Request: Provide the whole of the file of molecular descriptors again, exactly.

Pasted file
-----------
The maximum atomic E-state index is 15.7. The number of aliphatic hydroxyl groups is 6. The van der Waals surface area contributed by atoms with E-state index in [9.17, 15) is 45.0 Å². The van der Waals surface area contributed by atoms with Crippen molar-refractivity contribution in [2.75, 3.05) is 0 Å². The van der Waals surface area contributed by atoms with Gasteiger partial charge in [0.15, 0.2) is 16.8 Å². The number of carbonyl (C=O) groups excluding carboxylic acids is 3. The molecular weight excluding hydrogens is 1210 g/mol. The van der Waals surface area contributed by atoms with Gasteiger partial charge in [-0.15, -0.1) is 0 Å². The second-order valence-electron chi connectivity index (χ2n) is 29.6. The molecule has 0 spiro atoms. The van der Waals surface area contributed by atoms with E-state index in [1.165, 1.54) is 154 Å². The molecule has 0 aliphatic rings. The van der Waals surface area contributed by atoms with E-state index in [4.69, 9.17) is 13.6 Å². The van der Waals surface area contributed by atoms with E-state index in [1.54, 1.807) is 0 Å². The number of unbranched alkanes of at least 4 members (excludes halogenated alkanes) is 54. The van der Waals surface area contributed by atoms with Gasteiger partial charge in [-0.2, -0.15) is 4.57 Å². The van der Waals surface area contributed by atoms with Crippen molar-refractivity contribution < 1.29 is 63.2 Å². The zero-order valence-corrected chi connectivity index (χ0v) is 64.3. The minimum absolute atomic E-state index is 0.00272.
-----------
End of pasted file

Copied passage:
The maximum atomic E-state index is 15.7. The number of aliphatic hydroxyl groups is 6. The van der Waals surface area contributed by atoms with E-state index in [9.17, 15) is 45.0 Å². The van der Waals surface area contributed by atoms with Crippen molar-refractivity contribution in [2.75, 3.05) is 0 Å². The van der Waals surface area contributed by atoms with Gasteiger partial charge in [0.15, 0.2) is 16.8 Å². The number of carbonyl (C=O) groups excluding carboxylic acids is 3. The molecular weight excluding hydrogens is 1210 g/mol. The van der Waals surface area contributed by atoms with Gasteiger partial charge in [-0.15, -0.1) is 0 Å². The second-order valence-electron chi connectivity index (χ2n) is 29.6. The molecule has 0 spiro atoms. The van der Waals surface area contributed by atoms with E-state index in [1.165, 1.54) is 154 Å². The molecule has 0 aliphatic rings. The van der Waals surface area contributed by atoms with E-state index in [4.69, 9.17) is 13.6 Å². The van der Waals surface area contributed by atoms with E-state index in [1.54, 1.807) is 0 Å². The number of unbranched alkanes of at least 4 members (excludes halogenated alkanes) is 54. The van der Waals surface area contributed by atoms with Gasteiger partial charge in [-0.2, -0.15) is 4.57 Å². The van der Waals surface area contributed by atoms with Crippen molar-refractivity contribution < 1.29 is 63.2 Å². The zero-order valence-corrected chi connectivity index (χ0v) is 64.3. The minimum absolute atomic E-state index is 0.00272.